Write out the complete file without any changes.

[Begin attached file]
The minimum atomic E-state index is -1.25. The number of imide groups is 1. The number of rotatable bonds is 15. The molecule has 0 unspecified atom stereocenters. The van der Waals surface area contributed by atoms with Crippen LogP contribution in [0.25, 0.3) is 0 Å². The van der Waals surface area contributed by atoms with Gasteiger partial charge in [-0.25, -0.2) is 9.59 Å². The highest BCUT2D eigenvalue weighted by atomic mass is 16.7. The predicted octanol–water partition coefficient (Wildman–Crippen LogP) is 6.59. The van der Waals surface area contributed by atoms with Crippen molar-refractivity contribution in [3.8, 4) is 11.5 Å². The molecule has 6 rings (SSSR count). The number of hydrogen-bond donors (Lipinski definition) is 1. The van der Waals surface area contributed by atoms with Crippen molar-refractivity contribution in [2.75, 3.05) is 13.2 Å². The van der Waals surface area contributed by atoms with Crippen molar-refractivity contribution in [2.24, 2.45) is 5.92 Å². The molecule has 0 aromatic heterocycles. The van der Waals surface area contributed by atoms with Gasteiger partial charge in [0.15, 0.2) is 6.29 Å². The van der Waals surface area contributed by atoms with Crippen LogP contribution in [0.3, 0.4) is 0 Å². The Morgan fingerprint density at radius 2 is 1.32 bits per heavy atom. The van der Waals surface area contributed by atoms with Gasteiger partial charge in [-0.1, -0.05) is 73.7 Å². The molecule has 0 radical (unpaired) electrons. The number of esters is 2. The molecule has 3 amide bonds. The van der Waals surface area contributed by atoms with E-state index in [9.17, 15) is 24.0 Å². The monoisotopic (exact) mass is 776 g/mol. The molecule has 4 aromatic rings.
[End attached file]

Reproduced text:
The minimum atomic E-state index is -1.25. The number of imide groups is 1. The number of rotatable bonds is 15. The molecule has 0 unspecified atom stereocenters. The van der Waals surface area contributed by atoms with Crippen LogP contribution in [0.25, 0.3) is 0 Å². The van der Waals surface area contributed by atoms with Gasteiger partial charge in [-0.25, -0.2) is 9.59 Å². The highest BCUT2D eigenvalue weighted by atomic mass is 16.7. The predicted octanol–water partition coefficient (Wildman–Crippen LogP) is 6.59. The van der Waals surface area contributed by atoms with Crippen molar-refractivity contribution in [3.8, 4) is 11.5 Å². The molecule has 6 rings (SSSR count). The number of hydrogen-bond donors (Lipinski definition) is 1. The van der Waals surface area contributed by atoms with Crippen molar-refractivity contribution in [2.75, 3.05) is 13.2 Å². The van der Waals surface area contributed by atoms with Crippen molar-refractivity contribution in [2.24, 2.45) is 5.92 Å². The molecule has 0 aromatic heterocycles. The van der Waals surface area contributed by atoms with Gasteiger partial charge in [0.15, 0.2) is 6.29 Å². The van der Waals surface area contributed by atoms with Crippen LogP contribution in [0.3, 0.4) is 0 Å². The Morgan fingerprint density at radius 2 is 1.32 bits per heavy atom. The van der Waals surface area contributed by atoms with Gasteiger partial charge in [-0.1, -0.05) is 73.7 Å². The molecule has 0 radical (unpaired) electrons. The number of esters is 2. The molecule has 3 amide bonds. The van der Waals surface area contributed by atoms with E-state index in [9.17, 15) is 24.0 Å². The monoisotopic (exact) mass is 776 g/mol. The molecule has 4 aromatic rings.